By Theresa Goodwin
Today will be especially hard for the family of an elderly woman who are marking precisely a year since she went missing on May 72019.
That was the last time 74-year-old Hyacinth Gage was seen by one of her daughters who left her at Mount St John’s Medical Centre to undergo some routine blood tests.
Gage, from Potters, was supposed to meet up with her daughter after completing the procedure but this never happened – and no one could account for her whereabouts after she was dropped off at the hospital.
To date, and despite numerous searches being undertaken by relatives, law enforcement and members of the public, Gage’s disappearance remains a mystery.
Yesterday, her daughter Patricia Joseph told Observer the family has not given up hope, especially in light of the fact that they have yet to find a body or any other evidence to suggest that their mother is not alive.
She also explained that, despite strict measures in place due to the coronavirus pandemic, members of the family who are living in Antigua are still searching for clues with the support of the public.
While they continue the search for “a positive closure”, the pain of not knowing has become unbearable for the family who, Joseph said, are finding it more and more difficult to cope.
“One of our sisters, her birthday is the day after our mother’s disappearance and for her it is a major challenge. The rest of us are having difficulty sleeping and it has just been really hard for us.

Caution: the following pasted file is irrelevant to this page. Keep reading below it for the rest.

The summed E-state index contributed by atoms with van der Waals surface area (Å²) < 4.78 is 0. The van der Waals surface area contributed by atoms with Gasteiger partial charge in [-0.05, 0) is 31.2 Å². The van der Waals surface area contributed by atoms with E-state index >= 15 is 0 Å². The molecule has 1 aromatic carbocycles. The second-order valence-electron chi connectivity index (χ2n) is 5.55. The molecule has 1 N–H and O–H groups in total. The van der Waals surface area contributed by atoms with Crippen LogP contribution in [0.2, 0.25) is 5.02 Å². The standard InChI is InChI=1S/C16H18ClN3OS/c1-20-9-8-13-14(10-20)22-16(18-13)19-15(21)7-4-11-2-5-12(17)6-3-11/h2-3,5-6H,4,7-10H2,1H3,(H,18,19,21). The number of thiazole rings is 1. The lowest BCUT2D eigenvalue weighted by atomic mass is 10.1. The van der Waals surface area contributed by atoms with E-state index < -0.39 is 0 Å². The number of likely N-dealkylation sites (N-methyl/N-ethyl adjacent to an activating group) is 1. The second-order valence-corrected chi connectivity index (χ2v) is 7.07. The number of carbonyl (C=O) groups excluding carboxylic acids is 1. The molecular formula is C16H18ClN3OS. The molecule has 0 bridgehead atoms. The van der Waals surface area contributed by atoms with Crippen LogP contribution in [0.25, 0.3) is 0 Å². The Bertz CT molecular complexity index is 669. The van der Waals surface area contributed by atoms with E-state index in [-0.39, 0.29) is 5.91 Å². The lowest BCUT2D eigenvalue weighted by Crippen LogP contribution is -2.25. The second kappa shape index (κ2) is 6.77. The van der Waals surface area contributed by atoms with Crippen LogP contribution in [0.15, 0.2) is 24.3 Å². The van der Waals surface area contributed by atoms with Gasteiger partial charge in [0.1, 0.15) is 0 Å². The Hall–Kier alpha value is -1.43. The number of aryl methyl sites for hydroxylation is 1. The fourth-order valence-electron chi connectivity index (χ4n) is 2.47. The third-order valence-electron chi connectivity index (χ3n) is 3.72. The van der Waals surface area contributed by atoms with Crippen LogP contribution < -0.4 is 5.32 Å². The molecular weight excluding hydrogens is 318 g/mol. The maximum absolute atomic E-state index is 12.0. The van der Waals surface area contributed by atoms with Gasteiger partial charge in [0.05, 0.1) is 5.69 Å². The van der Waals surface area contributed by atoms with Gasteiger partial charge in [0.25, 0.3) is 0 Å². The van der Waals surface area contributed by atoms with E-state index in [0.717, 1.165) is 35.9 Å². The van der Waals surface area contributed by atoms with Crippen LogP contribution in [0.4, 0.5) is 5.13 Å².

“We are also concerned about the fact that police have found skeletal remains weeks ago and we have not heard information from them about the sex of, or identity of, those remains,” Joseph said.
The family has renewed its appeal for the public to come forward with any information they may have about Gage’s whereabouts, whether they have sighted her in the past, on public transportation, or otherwise.
“Any bit of information will help us to create a proper timeline and may lead to a positive closure which we are really seeking,” she said.
To mark the one-year anniversary of her disappearance, Gage’s family will be using technology to connect with each other to share their fondest memories of her and to draw on each other’s strength.
Meanwhile, police said that while searches for missing people may not be conducted on a large scale after a period of time, officers continue to ask questions and make inquiries in various communities in an effort to bring closure to families.
“Even if the glimmer of hope seems very faint, we still have that level of optimism that we will find positive clues. These investigations do continue,” said police spokesman, Inspector Frankie Thomas.
Speaking specifically to the discovery of skeletal remains in the Buckley’s area recently, he explained that while he understands the anxiety among some family members, those investigations, which are not quick and easy, are ongoing.
Inspector Thomas reemphasised the need for patience with the investigations, underscoring that police have not given up hope and neither should relatives.